A new generation of designers focuses on ecologic activism instead of making a trendy new sofa. To demonstrate this vital shift in the design world to a broad audience, Design Museum Gent combined forces with various local schools to organise Design Festival Gent; an ode to the numerous design ideas that could change the world.
Spreading across three locations within the Belgian city, Design Festival Gent gives the floor to 160 ecologic designers and artists. ‘With this festival, we want to signal that the ship of nineties star design and object-making alike has sailed and is far gone,’ stated Siegrid Demyttenaere, co-curator of the festival and co-founder of DAMN°. ‘We try to open the eyes of the mainstream and tell them there is a broader definition of design. Design isn’t just about making pretty things. This festival is a manifestation of design as an act of activism and experiment.’
The time for a festival like this is definitely now. ‘There is a new generation of designers whose first concern is to create design that doesn’t weigh on the climate in any way. They consider design as a platform to change the world.’ There are a myriad of valid design projects that tackle almost every climate problem. For instance, single-use plastic could be exchanged for bioplastic made from algae, as French designer Samuel Tomatis proposed; Construction materials like concrete would have their ecological alternatives, for example hempcrete (from hemp and limestone), in a project of Estonian designer Hannah Segerkrantz. Ghent-based designer Sep Verboom shows that byproducts of reet and grass could result in a biomaterial and be used to produce boards for drawers and cabinets. Every piece of waste can be transformed into a new material. The possibilities of eco-design are endless.
Yet, nothing changes. ‘Matching these ideas with the industry is the most important task and the hardest one,’ Demyttenaere explained. ‘Think of how many years the oil industry has already existed, creating fixed processes and ways of working. You can’t just say: from now on, you’ll be growing algae.’ The industry needs to be forced into change, by applying ecologic regulations that matches the ecological impact of their products with a certain price to pay. Of course, those are political decisions. ‘I believe in a bottom-up process, creating a consciousness among people and let that worked its way up to politics. Covid made us see that we can actually stop the global machine if we wanted to. Why not make a global shift for the environment?’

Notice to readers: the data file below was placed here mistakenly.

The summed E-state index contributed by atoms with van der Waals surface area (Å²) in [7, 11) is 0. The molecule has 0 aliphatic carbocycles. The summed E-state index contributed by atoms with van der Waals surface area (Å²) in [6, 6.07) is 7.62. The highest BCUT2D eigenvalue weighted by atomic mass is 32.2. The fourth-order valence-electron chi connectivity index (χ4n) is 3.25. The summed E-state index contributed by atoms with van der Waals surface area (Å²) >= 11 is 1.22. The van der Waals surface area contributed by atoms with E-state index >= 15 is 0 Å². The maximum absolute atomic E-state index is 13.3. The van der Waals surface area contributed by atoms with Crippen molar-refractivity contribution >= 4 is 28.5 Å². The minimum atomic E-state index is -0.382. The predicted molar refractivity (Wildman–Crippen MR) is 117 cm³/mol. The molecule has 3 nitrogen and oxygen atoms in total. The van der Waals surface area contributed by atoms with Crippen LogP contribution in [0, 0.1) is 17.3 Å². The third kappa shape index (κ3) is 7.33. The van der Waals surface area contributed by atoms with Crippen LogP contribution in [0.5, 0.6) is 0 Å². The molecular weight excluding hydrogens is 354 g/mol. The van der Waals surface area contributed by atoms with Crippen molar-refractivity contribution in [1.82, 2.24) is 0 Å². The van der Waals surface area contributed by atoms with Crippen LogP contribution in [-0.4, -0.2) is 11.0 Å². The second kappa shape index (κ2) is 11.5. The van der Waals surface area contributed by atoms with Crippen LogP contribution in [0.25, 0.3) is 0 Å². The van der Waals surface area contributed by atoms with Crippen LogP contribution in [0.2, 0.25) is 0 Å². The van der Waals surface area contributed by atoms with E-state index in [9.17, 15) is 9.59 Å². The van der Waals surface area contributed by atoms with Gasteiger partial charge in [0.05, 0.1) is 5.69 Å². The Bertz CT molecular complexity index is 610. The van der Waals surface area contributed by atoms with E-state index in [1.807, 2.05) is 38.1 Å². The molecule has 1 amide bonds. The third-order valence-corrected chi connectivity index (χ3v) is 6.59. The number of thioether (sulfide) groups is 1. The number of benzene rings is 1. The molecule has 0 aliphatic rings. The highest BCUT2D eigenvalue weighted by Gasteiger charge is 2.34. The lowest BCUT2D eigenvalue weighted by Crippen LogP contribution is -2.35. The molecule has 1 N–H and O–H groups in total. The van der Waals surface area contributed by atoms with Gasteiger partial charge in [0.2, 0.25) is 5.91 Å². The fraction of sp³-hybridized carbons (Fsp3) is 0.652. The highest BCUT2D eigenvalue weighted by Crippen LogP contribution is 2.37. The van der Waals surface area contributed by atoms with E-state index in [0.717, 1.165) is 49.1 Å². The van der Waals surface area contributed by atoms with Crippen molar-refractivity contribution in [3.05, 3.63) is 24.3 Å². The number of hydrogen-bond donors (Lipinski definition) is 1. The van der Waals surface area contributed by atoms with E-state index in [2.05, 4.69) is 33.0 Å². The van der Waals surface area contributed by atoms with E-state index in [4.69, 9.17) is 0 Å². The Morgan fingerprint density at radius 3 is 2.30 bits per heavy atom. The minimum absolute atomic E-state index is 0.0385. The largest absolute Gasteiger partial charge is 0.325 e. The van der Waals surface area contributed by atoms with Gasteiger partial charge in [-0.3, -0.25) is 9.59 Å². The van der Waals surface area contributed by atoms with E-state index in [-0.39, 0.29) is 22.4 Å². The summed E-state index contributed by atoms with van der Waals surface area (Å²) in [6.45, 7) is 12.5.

Top 5 Projects From Design Fest Gent
Elise Eeraerts – Possible Patterns
At the Design Museum Gent, the lower floor is completely taken over by designers and artisans that utilised earth as a material. Sand, clay and earth have gained an enormous interest over the last years. Artist Elise Eeraerts, who intensely works with soil as a material and a metaphor, constructed a wall out of Belgian rammed earth in geometrical shapes that had found their origin in ancient cultures. The project Possible Patterns was conceived in collaboration with Grond Studio for the exhibition “Variations in Earth” at Valerie Traan Gallery in Antwerp in 2021. The show was curated by BC Architects, a Brussels-based office that builds with rammed earth excavated at construction sites across Belgium.
Elise Eeraerts, Possible Patterns, “Variations in Earth”, Valerie Traan Gallery, Antwerp, Belgium, 2021. In collaboration with Grond Studio / Photo: Cinzia Romanin
Studio Samuel Tomatis – ALGA
The usage of algae might just be the biggest game changer towards a climate-positive design world. Algae grow in vast amounts in the sea and can be used as a basis for a myriad of materials, from bioplastic to yarn. French designer Samuel Tomatis shows us an array of possibilities.
Studio Samuel Tomatis, Seaweed Bag / Photo: Matthieu Barani
Basse Stittgen – How Do You Like Your Eggs?
A small project with a big story. German designer Basse Stittgen demonstrates that every type of waste could be transformed into a perfectly usable material. After creating bioplastic with cow blood collected from local slaughter houses, he now recuperated discarded eggs to create small bioplastic objects. Stittgen takes up the biggest challenge of our food industries who regularly dispose perfectly edible products because they do not fit the industrial standard and process, and in this case, eggs without a perfect shape.
Basse Stittge, How do you like your eggs?, 2019–Ongoing
Hannah Segerkrantz – Hemp-it-yourself
A major part of the exhibition at Design Museum Gent shows various alternatives for construction materials with a large ecological footprint, such as concrete. Estonian designer Hannah Segerkrantz proposes hempcrete, a sturdy climate-neutral material made from hemp, water and limestone. Her project comes with an open-source platform to create your own hemp objects, from building blocks to interior objects.
Hannah Segerkrantz, Hemp-it-yourself, 2020 / Photo: Luca Tichelman & Hannah Segerkrantz
The most ecological way of designing is preserving. In the heart of the city centre of Ghent, a historic complex consisting of residential houses, a garden and a chapel has been carefully restored and is now reopened. Dada Chapel hosts incredible baroque craftsmanship, artworks of Maarten Vanden Eynde and a new distillery.